Noah Hawley’s visually stunning, mind-boggling take on the superhero genre is a classic-in-the-making.
Showrunner: Noah Hawley
Starring: Dan Stevens, Aubrey Plaza, Rachel Keller, Jean Smart
Air Dates: 8th February, 2017 – 29th March, 2017
“Who teaches us to be normal when we’re one of a kind?”
Where to begin with this series? When FX first ordered the pilot, I wasn’t remotely interested. With so much comic book TV on offer, why should I waste my time on a show about a D-List X-Man with little-to-no connective tissue to Fox’s cinematic mutant franchise? As it turns out, that’s exactly the kind of show I should be watching. Shows that take full advantage of the benefits and freedom associated with the television format, shine a spotlight on fascinating fringe characters and all their quirks, and approach this increasingly flatulent superhero genre with fresh ideas and unbounded creativity.
Spawned from the mind of Fargo creator, Noah Hawley, Legion is a vivid head trip into the delightfully bizarre corner of the Marvel mythos. There are no restrictions here. No universes to adhere to, or impatient blockbuster audiences to placate. FX have offered a unique platform for Hawley to just do his thing – and viewers are reaping the rewards. It’s as visually ambitious as television can get – and not just in terms of VFX. DoP Dana Gonzalez never allows the show to settle into a groove. There’s a surreal silent film homage, a surprisingly riveting piece of animated exposition, and enough Inception-esque optical bait-and-switches to make your head hurt. It’s dynamic, in every sense of the word.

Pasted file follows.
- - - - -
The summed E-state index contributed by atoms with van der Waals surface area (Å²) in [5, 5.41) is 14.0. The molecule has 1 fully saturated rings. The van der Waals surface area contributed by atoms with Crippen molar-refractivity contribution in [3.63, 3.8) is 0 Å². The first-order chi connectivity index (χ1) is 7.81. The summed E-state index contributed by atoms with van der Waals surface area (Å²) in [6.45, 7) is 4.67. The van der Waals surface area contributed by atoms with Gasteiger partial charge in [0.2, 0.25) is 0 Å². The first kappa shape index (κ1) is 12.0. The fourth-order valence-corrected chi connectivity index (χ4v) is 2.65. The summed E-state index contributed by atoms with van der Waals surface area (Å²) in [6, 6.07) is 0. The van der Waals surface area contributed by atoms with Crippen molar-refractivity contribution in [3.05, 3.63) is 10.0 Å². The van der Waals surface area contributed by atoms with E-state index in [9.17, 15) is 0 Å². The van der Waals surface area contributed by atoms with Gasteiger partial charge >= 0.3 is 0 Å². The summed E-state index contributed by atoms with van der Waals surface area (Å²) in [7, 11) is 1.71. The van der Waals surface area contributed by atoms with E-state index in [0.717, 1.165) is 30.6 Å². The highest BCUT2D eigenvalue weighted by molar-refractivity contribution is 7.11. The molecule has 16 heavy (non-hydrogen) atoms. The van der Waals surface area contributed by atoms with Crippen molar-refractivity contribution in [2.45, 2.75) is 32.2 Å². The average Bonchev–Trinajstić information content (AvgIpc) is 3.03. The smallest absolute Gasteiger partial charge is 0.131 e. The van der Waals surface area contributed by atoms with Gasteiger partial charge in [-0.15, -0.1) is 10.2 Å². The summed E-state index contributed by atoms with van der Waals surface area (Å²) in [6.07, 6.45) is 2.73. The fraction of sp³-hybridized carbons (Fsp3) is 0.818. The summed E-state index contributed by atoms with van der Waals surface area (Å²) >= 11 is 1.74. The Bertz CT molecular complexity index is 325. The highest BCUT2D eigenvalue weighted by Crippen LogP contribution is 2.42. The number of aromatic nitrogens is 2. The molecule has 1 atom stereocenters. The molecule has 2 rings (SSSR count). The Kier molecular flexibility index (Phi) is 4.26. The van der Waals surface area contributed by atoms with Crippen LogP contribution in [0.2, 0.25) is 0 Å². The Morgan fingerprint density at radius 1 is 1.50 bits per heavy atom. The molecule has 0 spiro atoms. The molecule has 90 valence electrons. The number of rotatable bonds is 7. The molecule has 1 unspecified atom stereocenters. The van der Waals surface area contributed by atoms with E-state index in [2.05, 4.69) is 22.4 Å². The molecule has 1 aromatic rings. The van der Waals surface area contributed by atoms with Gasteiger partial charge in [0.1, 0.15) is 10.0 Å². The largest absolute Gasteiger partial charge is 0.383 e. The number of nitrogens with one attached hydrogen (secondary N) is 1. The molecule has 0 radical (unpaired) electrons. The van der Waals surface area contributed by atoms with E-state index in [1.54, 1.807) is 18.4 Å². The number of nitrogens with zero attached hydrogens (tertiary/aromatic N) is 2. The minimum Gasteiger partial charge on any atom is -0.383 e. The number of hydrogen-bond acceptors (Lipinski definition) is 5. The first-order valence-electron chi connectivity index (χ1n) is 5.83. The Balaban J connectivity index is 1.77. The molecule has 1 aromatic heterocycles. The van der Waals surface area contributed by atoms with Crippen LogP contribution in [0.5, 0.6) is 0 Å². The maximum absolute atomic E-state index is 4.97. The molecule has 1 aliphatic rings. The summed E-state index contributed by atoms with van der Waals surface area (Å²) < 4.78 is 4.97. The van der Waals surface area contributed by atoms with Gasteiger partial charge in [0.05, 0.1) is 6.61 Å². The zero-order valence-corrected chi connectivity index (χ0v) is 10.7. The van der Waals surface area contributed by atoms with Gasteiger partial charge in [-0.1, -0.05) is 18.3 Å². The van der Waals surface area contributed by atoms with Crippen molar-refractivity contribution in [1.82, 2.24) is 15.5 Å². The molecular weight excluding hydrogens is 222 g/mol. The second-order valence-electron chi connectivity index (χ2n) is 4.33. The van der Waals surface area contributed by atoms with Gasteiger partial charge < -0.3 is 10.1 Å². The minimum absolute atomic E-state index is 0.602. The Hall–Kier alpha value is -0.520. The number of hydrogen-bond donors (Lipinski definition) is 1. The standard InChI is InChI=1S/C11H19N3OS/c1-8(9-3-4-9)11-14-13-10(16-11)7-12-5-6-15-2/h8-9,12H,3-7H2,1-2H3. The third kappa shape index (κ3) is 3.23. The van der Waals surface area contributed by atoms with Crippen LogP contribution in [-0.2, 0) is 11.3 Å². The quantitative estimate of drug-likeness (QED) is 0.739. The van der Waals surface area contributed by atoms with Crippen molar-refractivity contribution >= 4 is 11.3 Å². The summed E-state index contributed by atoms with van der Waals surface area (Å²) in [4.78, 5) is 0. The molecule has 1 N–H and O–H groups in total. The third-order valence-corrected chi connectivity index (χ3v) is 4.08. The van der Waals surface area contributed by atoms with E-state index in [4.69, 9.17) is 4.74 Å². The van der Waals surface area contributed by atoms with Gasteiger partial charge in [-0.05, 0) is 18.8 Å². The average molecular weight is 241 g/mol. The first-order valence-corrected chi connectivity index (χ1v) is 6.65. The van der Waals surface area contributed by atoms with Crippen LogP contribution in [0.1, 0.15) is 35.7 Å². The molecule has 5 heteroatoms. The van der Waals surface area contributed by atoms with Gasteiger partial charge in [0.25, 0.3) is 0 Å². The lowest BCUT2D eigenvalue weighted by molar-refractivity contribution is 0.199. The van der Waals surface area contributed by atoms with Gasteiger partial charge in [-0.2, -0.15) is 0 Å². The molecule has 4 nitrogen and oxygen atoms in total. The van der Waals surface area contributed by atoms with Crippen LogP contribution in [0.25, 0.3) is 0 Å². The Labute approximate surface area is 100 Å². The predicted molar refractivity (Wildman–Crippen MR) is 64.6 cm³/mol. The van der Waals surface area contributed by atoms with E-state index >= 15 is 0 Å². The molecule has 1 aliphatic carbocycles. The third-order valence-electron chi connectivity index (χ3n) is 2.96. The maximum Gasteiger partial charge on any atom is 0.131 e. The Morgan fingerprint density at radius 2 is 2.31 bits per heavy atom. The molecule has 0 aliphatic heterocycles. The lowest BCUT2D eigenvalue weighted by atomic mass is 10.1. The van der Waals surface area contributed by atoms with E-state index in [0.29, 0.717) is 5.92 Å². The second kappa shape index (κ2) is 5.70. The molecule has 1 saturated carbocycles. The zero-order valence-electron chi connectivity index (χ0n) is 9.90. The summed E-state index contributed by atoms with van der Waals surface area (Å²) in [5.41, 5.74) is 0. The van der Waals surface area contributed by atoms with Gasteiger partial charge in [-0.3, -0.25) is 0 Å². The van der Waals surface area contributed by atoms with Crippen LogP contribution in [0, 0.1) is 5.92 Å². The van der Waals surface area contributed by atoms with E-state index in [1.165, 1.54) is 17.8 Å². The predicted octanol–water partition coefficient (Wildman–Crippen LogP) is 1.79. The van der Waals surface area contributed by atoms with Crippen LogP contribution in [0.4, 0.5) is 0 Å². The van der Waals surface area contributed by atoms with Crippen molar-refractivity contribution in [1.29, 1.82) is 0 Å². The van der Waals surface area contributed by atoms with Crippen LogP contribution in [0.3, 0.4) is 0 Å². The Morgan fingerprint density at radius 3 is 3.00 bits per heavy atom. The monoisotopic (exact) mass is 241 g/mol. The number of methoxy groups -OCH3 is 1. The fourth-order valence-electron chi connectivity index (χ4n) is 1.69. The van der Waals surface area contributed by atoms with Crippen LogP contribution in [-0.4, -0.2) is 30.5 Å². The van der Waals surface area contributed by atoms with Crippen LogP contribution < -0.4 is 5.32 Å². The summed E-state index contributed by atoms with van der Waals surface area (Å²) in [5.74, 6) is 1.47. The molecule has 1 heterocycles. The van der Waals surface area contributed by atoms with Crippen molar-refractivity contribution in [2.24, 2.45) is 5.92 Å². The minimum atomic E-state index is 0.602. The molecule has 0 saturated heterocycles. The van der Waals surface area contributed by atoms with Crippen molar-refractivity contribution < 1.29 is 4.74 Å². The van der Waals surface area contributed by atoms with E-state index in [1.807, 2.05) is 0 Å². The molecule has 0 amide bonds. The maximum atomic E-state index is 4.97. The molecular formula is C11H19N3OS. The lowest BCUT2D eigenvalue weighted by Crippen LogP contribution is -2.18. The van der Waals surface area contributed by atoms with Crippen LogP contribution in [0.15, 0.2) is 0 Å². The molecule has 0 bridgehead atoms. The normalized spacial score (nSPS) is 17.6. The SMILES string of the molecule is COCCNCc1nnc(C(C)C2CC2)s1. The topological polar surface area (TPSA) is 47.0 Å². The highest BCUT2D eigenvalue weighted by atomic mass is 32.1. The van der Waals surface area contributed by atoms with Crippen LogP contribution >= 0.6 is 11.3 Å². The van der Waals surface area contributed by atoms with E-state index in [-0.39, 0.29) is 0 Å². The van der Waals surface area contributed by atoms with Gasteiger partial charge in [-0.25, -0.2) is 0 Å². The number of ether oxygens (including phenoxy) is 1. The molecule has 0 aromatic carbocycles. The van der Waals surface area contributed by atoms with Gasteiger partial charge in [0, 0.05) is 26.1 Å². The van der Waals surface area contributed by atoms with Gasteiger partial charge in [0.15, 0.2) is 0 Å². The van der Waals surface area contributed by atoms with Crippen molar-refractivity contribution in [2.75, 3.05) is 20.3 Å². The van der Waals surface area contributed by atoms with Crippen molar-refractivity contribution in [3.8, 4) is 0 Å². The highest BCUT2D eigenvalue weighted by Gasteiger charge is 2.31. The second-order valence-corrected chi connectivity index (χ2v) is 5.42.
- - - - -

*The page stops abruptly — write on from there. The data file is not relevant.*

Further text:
That’s what makes Legion so effective – there’s never a dull moment. The narrative weaves in and out of relevancy, spinning off into dreamlike tangents and ensnaring the viewer, in the vein of its parasitic antagonist. These writers are constantly stalling, building suspense and adding new layers to the mystery at hand – but it never feels like filler. It’s an exercise in misdirection, with enough visual flair & panache to keep you distracted until the answers begin to reveal themselves. You’re just along for the ride.
Dan Stevens is as charming as you might expect, but there’s also a lot of depth to his portrayal of a man grappling with his identity and questioning his sanity. He shares excellent chemistry with Rachel Keller, and together they form the beating heart of the show, grounding this trippy tale with real emotion. In the words of Hawley himself, it’s “a deconstruction of a villain … and a love story.” There are some wonderful supporting turns from the likes of Hamish Linklater, Bill Irwin, Amber Midthunder and the irresistible Jermaine Clement – but Aubrey Plaza is the indisputable highlight of the piece, running riot with her deliciously diabolical screen presence and the odd perfectly choreographed dance routine.
Fifteen months after totally dismissing Legion‘s legitmacy as a series, and I no longer find myself watching any of the regularly-scheduled comic book TV I once did. Even the Marvel/Netflix shows have begun to lose my interest – I couldn’t even make it past the second episode of their last ‘offering’. Yet I found myself totally captivated by this offbeat approach to the genre – with all its batshit insane visual tangents and multi-layered mystery. Hawley and his writing staff have opened up an entire world of small scale/high stakes superhero storytelling – and it’s an avenue I’d love to see other creators experiment with over the next few years. Now if you don’t mind, I’m off to binge both seasons of Fargo.